section 24.6
DNA Mutation
created by the thymine dimer. The combined action of
polymerase I and DNA ligase joins this inserted piece to
adjacent regions, thus filling in the gap. The gap formed in
the donor molecule is also repaired. If this exchange and
gap filling are done for each thymine dimer, two complete
single daughter strands can be formed, and each can serve
in the next round of replication as a template for synthesis
of normal DNA molecules. The system fails if two dimers
in opposite strands are very near one another because no
undamaged segments are available. Since recombinational
repair occurs after DNA replication, in contrast with exci-
sion repair, it is often called
postreplicational repair.
SOS Repair
SOS repair includes a bypass system that allows DNA
chain growth across damaged segments at the cost of fi-
delity of replication. It is an error-prone process; even
though intact DNA strands are formed, the strands are
often altered.
As described above, activation of the editing system
stalls replication at a thymine dimer. In SOS repair, the
editing system is relaxed to allow polymerization to pro-
ceed across a dimer. Relaxation of the editing system
means a loss of the ability to remove “incorrect” bases
added to the growing strand. Most of the time, pol III in-
serts two adenines at a dimer site. However, the distortion
increases the error frequency, allowing other nucleotides
to be added to the chain. This error-prone repair is the
major cause of UV-induced mutagenesis.
An important nuclear protein, conserved from yeast
to mammals, is the Ku
This protein binds
to DNA and repairs double strand breaks caused by
x-rays and other agents. The Ku heterodimer is essential
in maintaining chromosome integrity.
Human Diseases and DNA Repair Deficiency
Human disease may result from inability to carry out cer-
tain stages of DNA repair. The best studied disease,
derma pigmentosum,
is a result of mutations in genes that
encode the UV excision system. Cells cultured from tis-
sue obtained from affected individuals are killed by much
smaller doses of UV light than are normal cells. Further-
more, the removal of thymine dimers in DNA from these
cells is very inefficient. People with this disease develop
skin lesions when exposed to sunlight and commonly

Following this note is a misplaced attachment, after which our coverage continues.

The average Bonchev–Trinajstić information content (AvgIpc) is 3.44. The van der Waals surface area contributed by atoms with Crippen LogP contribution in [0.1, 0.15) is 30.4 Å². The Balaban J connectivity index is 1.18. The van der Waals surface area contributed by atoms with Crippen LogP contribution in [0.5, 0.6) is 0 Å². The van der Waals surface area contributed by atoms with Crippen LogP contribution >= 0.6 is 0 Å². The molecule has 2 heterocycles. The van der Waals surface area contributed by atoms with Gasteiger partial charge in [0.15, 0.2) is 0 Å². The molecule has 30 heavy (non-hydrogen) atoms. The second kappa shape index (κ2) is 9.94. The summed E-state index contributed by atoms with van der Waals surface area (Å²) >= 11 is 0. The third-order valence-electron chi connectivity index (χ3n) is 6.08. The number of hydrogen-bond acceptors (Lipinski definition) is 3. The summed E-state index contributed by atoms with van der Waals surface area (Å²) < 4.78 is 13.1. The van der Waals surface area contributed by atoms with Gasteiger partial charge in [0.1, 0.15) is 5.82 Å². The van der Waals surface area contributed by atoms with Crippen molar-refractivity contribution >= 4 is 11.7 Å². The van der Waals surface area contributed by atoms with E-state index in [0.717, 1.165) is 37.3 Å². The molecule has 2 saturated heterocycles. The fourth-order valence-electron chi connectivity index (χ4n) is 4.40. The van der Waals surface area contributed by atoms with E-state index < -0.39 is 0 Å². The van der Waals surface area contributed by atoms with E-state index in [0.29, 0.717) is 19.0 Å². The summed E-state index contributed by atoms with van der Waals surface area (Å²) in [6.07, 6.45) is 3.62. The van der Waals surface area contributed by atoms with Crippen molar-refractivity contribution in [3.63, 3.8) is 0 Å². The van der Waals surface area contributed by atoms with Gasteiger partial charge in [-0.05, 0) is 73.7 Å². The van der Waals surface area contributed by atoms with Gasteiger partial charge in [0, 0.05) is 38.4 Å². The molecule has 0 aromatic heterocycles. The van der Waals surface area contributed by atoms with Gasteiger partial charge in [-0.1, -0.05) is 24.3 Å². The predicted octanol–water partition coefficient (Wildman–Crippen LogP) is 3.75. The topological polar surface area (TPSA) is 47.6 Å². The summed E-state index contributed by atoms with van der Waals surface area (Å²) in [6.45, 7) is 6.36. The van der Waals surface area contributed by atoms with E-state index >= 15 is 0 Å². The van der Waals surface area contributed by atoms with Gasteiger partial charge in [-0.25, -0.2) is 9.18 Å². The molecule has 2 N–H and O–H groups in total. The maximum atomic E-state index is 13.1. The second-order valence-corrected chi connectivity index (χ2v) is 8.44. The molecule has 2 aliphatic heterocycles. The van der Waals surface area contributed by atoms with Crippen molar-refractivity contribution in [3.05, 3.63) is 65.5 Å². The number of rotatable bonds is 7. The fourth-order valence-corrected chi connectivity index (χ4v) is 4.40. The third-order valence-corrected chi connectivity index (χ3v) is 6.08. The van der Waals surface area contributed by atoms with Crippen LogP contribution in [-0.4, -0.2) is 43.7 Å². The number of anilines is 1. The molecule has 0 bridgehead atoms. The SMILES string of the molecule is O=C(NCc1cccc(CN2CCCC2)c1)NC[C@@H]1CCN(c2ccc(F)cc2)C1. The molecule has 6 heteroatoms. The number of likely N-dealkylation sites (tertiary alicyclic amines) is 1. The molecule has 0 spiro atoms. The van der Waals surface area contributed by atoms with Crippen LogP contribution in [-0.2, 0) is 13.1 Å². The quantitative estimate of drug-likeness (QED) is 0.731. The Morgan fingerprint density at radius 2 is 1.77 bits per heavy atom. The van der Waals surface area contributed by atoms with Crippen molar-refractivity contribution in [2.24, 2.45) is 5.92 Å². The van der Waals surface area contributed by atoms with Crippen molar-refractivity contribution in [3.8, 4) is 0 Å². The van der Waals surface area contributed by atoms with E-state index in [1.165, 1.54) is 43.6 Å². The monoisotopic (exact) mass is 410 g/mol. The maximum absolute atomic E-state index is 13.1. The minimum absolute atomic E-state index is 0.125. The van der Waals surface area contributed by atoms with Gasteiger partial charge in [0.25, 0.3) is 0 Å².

develop one of several kinds of skin cancer.
Ataxia telangiectasia
is characterized by severe abnor-
malities in various organ systems and a high incidence of
lymphoreticular cancer. Defective DNA repair was sus-
pected when patients developed an unexpected severe or
fatal reaction while undergoing radiotherapy for cancer.
As predicted, nontumor cells cultured from these patients
are hypersensitive to x-rays.
Fanconi’s syndrome,
a lethal aplastic anemia, is also
due to defective DNA repair. Cells from affected persons
cannot repair interstrand cross-links or damage induced
by x-rays. Two premature aging disorders (
Gilford syndrome
Bloom’s syndrome)
and several
other disorders
{Cockayne’s syndrome
are also associated with defects in DNA repair. Cells
from patients with some chromosome abnormalities (e.g.,
Down syndrome) may also show aberrant DNA repair.
Several human DNA mismatch repair genes are as-
sociated with
hereditary nonpolyposis colon cancer
One of these mismatch repair genes (
is located on the short arm of chromosome
; others are
located on chromosome 3. Defects in any of these DNA
repair genes predispose individuals to colon cancer as well
as to other cancers.
24.6 DNA Mutation
Mutation refers to any change in the base sequence of
DNA. The most common change is a substitution, addi-
tion, rearrangement, or deletion of one or more bases. A
mutation need not give rise to a mutant phenotype.
is a physical agent or chemical reagent that
causes mutations. For example, nitrous acid reacts with
some DNA bases, changing their chemistry and hydrogen
bonding properties, and is a mutagen.
is the process of producing a mutation. If
it occurs in nature without the action of a known mutagen,
it is called
spontaneous mutagenesis
and the resulting mu-
tations are spontaneous mutations. If a mutagen is used,
the process is called
induced mutagenesis.
Types of Mutations
Mutations can be categorized in several ways. One system
is based on the nature of the change, specifically on the
number of bases changed. Thus, we distinguish a
in which a single base pair is changed from a
multiple mutation, in which two or more base pairs differ
from the wild-type sequence. A point mutation may be a
base substitution,
base insertion,
or a
base deletion,
the term most frequently refers to a
base substitution.
A second system is based on the consequence of the
change in terms of the amino acid sequence that is af-
fected. For example, if there is an amino acid substitution,
the mutation is a
missense mutation.
If the substitution
produces a protein that is active at one temperature (typi-
cally 30°C) and inactive at a higher temperature (usually
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